How Latinx creators are breaking barriers in Hollywood and beyond

Nationally syndicated cartoonist Lalo Alcaraz visited a Napa Valley middle school recently, where he talked about his career and showed students—most of whom were Mexican—dozens of his political cartoons about President Trump. When their white principal came on stage and asked Alcaraz to move on from the “political stuff,” the popular Latino creator had a succinct response: “Political stuff is what I do.”

Lalo Alcaraz
Award-winning visual artist and political cartoonist Lalo Alcaraz will produce a UnidosUS Commemorative Graphic Chronicle that will tell the story of the organization from its 1968 founding to the present day.

After his presentation at the school, Alcaraz talked to a friend who was watching from the back of the assembly room. “That was amazing,” his friend said. “Those kids have never seen anyone on their side before.”

At a time when representation matters maybe more than ever, there are creators in Hollywood and across the creative community breaking the barriers that have kept far too many people from sharing their stories.

Some of these Latinx creators took part in a panel discussion on representation in Holly wood at the 2018 UnidosUS Annual Conference in Washington.


There are more Latino stories being told on television and in film than there have been for decades, but it’s still not enough compared to how many Latinos live in the United States. As Manuel Betancourt from Remezcla points out in a video with Gina Rodriguez, only 5.8% of speaking roles are portrayed by a Latino, but there are more than 55 million Latinos in the country.

A common excuse for this lack of representation is that studios don’t know where to find Latino talent, or that the talent doesn’t exist. But there are two women who have proven them decidedly wrong.

Ingrid Duran and Catherine Pino are co-founders of D&P Creative Strategies and creators of the Latino List, a series of documentaries profiling prominent Latinos in entertainment. They were inspired to develop the content in response to the scapegoating of Latinos in Arizona.

“It was during the era of SB1070 in Arizona [when it was passed in 2010, this was the broadest and strictest anti-immigration bill],” Duran said. “The vitriol in the media against our community was horrendous. It was powerful to have our community telling our story for us, and for other people.”

The Latino List also placed heavy emphasis on intersectionality to show the diversity of stories within the Latino community. “We also wanted to bridge the gap between Latino and LGBT communities,” Pino said. “To tell positive stories from both communities.” Pino and Duran later produced The Out List and The Trans List.

HBO had already seen that the format worked with several volumes of The Black List, but it was still a fight to get funding. “We had to do some of our own fundraising because HBO wouldn’t fund as much as they did for Black List,” Pino said.

“We had to convince HBO that there was an audience. Not everyone in our community has HBO. But we’re a growing and young community. [The list] would resonate with us and with other viewers,” Duran added.


With the Trump administration’s war on Latinos and immigrants, the media and other storytellers are suddenly interested in what challenges Latinx people face every day. Documentarian Bernardo Ruiz brought the conversation to the coverage of the crisis of family separation at the border. “Media companies are scrambling to tell immigration stories,” he said. “But they don’t have the staff who know how to do it right.”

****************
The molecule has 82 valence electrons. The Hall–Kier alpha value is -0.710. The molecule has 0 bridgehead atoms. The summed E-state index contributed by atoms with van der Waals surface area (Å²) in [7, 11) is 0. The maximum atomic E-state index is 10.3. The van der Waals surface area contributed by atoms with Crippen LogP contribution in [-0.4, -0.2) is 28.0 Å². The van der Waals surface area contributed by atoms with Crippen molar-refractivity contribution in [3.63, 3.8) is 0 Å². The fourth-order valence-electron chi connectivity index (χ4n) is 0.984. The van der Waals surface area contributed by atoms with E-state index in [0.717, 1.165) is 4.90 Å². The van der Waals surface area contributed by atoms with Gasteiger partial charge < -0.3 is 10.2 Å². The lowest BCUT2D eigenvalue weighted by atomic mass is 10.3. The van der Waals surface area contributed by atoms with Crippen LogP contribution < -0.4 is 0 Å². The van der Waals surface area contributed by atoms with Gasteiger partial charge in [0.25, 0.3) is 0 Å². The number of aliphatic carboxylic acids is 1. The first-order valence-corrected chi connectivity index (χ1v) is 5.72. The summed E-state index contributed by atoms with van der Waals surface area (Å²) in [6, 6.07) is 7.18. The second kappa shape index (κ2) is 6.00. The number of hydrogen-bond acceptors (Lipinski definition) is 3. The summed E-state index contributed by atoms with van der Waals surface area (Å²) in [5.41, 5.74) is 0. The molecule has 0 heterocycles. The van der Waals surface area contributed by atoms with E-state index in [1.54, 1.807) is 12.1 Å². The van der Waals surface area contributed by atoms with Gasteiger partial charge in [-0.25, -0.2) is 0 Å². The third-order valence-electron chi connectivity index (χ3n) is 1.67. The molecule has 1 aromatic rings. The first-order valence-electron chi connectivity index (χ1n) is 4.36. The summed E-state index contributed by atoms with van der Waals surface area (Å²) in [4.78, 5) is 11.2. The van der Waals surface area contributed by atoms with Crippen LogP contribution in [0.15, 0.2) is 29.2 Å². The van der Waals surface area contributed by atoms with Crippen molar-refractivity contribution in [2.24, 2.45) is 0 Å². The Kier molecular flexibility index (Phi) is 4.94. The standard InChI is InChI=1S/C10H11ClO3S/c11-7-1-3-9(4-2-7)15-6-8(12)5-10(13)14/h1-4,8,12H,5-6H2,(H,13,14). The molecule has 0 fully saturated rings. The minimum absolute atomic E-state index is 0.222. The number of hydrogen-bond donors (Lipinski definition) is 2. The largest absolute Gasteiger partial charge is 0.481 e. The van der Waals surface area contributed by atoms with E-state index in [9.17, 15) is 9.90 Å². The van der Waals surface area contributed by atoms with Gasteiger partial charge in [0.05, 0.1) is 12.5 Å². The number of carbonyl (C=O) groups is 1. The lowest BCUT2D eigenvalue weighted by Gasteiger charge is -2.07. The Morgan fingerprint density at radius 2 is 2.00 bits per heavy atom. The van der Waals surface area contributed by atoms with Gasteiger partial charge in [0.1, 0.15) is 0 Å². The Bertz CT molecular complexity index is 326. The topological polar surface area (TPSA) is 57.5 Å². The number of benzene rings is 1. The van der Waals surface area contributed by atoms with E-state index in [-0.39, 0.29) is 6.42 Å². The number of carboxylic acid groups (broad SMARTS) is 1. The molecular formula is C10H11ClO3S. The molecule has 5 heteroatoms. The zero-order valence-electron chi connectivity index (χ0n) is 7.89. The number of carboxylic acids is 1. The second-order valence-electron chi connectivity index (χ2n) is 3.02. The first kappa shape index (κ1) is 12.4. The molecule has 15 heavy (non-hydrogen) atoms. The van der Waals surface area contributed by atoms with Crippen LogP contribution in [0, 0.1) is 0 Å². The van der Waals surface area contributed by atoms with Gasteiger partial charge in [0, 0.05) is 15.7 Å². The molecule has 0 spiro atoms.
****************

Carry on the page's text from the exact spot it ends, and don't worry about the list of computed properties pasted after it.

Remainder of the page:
At best, moves like this are just out of ignorance. At worst, they’re exploitative. “It’s possible they’re just capitalizing off of a horrible moment,” Ruiz said. “This is a good time for advocates to push a pipeline of new Latinx journalists and makers to tell the story right, to not be exploitative.”


Despite the challenges, each of the panelists have broken through barriers and know it’s possible for any aspiring creator. It may be even easier now, thanks to the internet and more commitments to better representation of minorities.

“A lot of people want to generalize, but you have to be as specific in your story as possible,” Ruiz said. “There’s nothing worse than a bland and broad story about what it is to be Latino.”

Alcaraz enthusiastically agreed, “Specificity equals universality.”

Ruiz also wants viewers, not just creators, to push for what they want to see on screen. “External advocates have to put pressure on media companies about who gets to tell stories and why. If we move the needle just a little bit, it opens up a lot of space for new writers.”

“With Facebook and Instagram, there are platforms for people to tell their own stories,” Pino said. “It’s nice to be on HBO, but now there’s competition from people who are doing it on their own.”


Pino and Duran are happy younger Latinxs are telling their own stories, because mainstream media still hasn’t caught up to the fact that those stories need to be told. “They have important stories,” Duran said. “Millennials and DREAMers. It’s an important voice and story and it’s happening right now.”

Alcaraz has always been about the pickup-and-go attitude, and now it’s easier than ever. “The cool thing about comics is that you don’t need any resources to do it,” he said. “And now with the internet, that can be anything. You can put your writing, videos, comics, out to the world.”


By John Marth, UnidosUS Senior Content Specialist

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